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In practice this means suspending judgments based on appearance and the initial responses of an individual and continuous long-term assessment through intervention.
This starts from observations of a person's motor skills, both when they are engaged and not engaged in activities, interacting with others or alone.
Motor impairments in a baby will influence their development: “when motor development is delayed, opportunities to engage with and learn about the environment and social partners in new and different ways may be limited or hampered” (Iverson and Wozniak, 2007, p. Early vocalizations and accompanying movements are entwined in terms of development (Iverson and Wozniak, 2007).
Sensory-motor difficulties are likely to inhibit or prevent the development of speech communication, but due to difficulties in performing basic motor skills (Mari et al., 2003) are also likely to impact on non-verbal and augmentative and alternative communication (AAC) approaches (Mirenda, 2003a). doi: 10.1016/j.braindev.20 Pubmed Abstract | Pubmed Full Text | Cross Ref Full Text Mirenda, P. Toward functional Augmentative and Alternative Communication for students with autism: manual signs, graphic symbols and voice output communication aids.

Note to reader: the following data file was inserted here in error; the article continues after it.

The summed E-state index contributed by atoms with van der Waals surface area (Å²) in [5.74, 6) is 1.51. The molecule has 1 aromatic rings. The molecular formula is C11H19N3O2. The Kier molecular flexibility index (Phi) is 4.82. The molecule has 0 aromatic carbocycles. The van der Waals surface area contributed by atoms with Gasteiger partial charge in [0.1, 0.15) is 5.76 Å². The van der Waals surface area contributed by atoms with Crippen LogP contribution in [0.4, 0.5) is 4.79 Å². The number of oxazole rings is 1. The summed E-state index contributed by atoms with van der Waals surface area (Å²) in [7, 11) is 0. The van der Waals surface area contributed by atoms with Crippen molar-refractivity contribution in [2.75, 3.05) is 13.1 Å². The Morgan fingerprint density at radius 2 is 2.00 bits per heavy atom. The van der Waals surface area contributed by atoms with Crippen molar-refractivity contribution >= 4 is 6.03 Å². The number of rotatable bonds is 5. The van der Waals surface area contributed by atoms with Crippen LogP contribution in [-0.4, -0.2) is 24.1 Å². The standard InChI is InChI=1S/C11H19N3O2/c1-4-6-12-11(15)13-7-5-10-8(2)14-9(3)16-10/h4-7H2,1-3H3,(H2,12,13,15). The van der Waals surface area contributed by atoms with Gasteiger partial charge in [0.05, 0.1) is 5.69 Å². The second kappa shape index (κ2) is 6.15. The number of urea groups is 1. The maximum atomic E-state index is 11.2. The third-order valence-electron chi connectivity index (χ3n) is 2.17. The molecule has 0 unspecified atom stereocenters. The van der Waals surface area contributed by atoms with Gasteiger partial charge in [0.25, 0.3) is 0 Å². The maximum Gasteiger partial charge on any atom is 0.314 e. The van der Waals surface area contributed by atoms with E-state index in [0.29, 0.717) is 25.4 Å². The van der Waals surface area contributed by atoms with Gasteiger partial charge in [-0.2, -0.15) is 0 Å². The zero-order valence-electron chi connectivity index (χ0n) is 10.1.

Abilities in hand use or coordination may be demonstrated in one task, but not in another, for example when given an instruction. Variation in vocal-motor development in infant siblings of children with autism.
The ensuing investigation considers what is needed for the task to be accomplished successfully (Wood et al., 1976; Vygotsky, 1978).
This paper is particularly concerned with people with severe communication impairments suggesting that recognition of the impact of motor impairments on their lives could lead to more effective interventions being developed.
The direction of causation is not yet clear, i.e., whether motor difficulties are an aspect of cognitive impairments, or conversely whether being born with a motor impairment, particularly when it is not recognized as such, inhibits the development of cognitive and communication skills.
Awareness of difficulties in motor planning and execution in children and adults with autism and the potential benefits of teaching pointing were highlighted through the Facilitated Communication (FC) controversy (Biklen and Cardinal, 1997; Mostert, 2001).
Motor impairments have so far mostly been considered in terms of their recognition and diagnosis but are also of considerable relevance to intervention, at all stages of development. “He's not really a reader (horizontal ellipsis)”: perspectives on supporting literacy development in individuals with autism.
This paper suggests a model to aid understanding of people with autism and severe communication impairments, in the light of possible motor difficulties, and offers suggestions for interventions.